From the famous episodes of the whitewashed fence and the ordeal in the cave to the trial of Injun Joe, The Adventures of Tom Sawyer is redolent of life in the Mississippi River towns in which Twain spent his own youth. A somber undercurrent flows through the high humor and unabashed nostalgia of the novel, however, for beneath the innocence of childhood lie the inequities of adult reality—base emotions and superstitions, murder and revenge, starvation and slavery. In his introduction, noted Twain scholar John Seelye considers Twain’s impact on American letters and discusses the balance between humorous escapades and serious concern that is found in much of Twain’s writing.
30. The Adventures of Huckleberry Finn – Mark Twain (1884)
1884, Mark Twain Moral questions are raised in this touching (and amusing) story about Huck’s adventures on the Mississippi River with the runaway slave Jim. A satirical depiction of the social climate in the South just before the turn of the century, “Huck Finn” is largely considered to be the first Great American Novel. Twain’s take on the issue of racism and slavery was initially criticized upon publication and remains largely controversial to this day.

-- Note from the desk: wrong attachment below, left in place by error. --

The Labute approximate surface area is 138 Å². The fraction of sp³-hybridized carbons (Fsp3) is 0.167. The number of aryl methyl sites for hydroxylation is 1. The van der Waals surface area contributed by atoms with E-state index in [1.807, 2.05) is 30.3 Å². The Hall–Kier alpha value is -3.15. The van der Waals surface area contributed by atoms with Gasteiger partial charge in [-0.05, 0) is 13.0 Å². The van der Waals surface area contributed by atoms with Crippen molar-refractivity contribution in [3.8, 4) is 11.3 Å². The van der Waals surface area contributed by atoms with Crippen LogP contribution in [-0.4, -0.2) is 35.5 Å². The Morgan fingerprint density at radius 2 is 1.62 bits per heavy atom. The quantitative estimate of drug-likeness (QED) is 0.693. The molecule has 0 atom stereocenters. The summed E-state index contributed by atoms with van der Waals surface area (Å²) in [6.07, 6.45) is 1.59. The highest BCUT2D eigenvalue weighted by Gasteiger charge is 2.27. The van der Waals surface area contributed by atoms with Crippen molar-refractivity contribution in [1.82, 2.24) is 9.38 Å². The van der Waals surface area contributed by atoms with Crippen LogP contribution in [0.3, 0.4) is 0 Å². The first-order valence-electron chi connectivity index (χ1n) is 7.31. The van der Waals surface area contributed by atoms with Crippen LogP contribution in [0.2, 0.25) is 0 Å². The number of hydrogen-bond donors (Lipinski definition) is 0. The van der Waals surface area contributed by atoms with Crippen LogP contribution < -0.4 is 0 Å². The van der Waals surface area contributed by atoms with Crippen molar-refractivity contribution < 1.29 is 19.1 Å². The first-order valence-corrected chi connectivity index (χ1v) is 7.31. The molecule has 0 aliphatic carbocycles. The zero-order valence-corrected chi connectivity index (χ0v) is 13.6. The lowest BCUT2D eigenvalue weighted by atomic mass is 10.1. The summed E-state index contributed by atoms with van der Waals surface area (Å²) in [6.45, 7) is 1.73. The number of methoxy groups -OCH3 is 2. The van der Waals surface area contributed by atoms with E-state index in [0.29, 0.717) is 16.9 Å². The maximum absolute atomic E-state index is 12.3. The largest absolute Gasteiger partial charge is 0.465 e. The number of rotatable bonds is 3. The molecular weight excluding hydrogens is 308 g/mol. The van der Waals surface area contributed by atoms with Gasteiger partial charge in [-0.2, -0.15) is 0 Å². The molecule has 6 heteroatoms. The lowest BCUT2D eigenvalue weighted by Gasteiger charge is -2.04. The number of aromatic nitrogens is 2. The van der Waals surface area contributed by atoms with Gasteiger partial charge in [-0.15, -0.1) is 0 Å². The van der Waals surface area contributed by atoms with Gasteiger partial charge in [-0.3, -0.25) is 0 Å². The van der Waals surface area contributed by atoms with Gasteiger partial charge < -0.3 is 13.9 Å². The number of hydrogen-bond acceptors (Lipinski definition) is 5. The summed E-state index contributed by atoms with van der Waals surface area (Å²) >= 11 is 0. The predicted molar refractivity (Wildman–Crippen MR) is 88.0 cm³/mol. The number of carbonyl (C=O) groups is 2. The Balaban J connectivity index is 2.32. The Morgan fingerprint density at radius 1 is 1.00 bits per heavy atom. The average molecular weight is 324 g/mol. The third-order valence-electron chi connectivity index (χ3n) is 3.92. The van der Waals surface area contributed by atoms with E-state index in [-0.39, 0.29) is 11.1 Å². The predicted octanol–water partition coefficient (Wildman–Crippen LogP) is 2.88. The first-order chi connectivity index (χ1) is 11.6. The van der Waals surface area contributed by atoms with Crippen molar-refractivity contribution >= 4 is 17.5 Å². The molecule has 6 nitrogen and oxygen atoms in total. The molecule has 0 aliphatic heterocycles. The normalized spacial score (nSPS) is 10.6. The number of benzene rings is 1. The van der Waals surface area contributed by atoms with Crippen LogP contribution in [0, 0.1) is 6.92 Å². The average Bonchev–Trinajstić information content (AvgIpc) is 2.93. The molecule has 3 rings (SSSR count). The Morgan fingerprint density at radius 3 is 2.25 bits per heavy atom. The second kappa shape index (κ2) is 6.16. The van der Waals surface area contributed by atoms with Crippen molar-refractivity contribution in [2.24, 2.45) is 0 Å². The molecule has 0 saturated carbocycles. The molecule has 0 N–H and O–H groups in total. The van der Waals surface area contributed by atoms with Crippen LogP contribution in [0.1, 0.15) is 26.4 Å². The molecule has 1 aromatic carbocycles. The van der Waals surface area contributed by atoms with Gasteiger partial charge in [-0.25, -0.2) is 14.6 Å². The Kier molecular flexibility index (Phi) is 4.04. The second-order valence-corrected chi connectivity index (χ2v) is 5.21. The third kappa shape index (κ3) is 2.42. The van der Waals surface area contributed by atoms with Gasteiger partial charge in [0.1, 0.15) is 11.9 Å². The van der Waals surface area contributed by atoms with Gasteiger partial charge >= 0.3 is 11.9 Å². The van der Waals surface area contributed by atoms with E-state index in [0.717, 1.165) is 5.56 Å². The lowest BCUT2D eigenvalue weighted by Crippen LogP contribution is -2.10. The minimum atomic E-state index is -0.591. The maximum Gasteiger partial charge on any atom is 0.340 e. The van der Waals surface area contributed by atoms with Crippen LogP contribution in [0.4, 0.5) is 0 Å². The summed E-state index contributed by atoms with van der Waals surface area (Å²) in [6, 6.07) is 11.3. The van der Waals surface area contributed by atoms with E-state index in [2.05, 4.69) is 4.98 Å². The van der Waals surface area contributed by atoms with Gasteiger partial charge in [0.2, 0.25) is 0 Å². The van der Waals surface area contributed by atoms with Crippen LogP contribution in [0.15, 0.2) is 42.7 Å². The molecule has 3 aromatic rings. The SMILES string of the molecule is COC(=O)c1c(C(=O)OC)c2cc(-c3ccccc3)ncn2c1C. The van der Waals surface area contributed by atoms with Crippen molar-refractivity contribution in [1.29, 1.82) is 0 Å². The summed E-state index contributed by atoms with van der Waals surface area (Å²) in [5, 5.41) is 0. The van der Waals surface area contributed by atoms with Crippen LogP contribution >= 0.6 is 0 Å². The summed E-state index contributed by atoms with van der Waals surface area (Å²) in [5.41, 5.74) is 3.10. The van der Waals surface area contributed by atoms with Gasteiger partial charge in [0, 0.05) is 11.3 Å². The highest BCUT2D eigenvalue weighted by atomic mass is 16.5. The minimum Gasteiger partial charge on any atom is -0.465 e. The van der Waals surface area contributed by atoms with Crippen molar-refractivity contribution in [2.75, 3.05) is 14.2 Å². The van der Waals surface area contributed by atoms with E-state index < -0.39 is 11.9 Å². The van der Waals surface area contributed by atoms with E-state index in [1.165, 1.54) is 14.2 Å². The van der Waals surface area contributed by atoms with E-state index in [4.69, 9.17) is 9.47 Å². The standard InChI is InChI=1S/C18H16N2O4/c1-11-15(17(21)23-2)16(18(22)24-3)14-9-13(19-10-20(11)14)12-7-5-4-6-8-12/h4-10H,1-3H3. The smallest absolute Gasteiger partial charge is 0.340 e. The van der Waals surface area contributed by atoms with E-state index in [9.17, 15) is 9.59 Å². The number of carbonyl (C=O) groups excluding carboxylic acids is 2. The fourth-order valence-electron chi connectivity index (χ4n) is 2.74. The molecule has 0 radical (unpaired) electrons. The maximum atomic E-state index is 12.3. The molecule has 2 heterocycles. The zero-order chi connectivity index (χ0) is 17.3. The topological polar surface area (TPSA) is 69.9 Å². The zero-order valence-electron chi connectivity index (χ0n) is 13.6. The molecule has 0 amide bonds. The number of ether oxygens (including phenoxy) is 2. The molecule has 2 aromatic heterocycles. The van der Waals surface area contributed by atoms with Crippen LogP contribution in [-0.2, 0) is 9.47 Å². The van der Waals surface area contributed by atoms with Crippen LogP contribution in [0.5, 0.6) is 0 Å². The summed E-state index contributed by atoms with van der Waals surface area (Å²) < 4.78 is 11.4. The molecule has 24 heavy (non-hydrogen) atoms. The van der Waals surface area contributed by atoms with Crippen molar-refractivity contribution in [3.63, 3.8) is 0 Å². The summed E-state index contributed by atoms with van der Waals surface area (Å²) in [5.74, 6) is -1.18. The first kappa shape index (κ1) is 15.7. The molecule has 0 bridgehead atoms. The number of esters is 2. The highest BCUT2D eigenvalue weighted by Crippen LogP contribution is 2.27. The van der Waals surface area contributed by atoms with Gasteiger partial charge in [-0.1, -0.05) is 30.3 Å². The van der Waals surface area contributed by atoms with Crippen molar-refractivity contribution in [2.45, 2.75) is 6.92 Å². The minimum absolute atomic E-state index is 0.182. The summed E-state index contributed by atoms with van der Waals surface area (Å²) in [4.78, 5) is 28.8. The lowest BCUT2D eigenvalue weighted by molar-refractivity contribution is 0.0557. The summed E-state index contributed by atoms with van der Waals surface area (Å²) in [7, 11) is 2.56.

31. Gulliver’s Travels – Jonathan Swift (1726)
Swift’s scrupulous satire on travelers’ tall tales (the Lilliputian Court is really George I’s).
32. Anna Karenina – Leo Tolstoy (1873)
Anna Karenina is one of best book written by Tolstoy. Anna is a tragic heroine in loveless marriage, a charming lover Vronsky, and love of son from the marriage, she loses everything she cared and loved for including her social standing because of that is how it is in 19th century Russian society. Gripping and tragic masterpiece of Anna Karenina.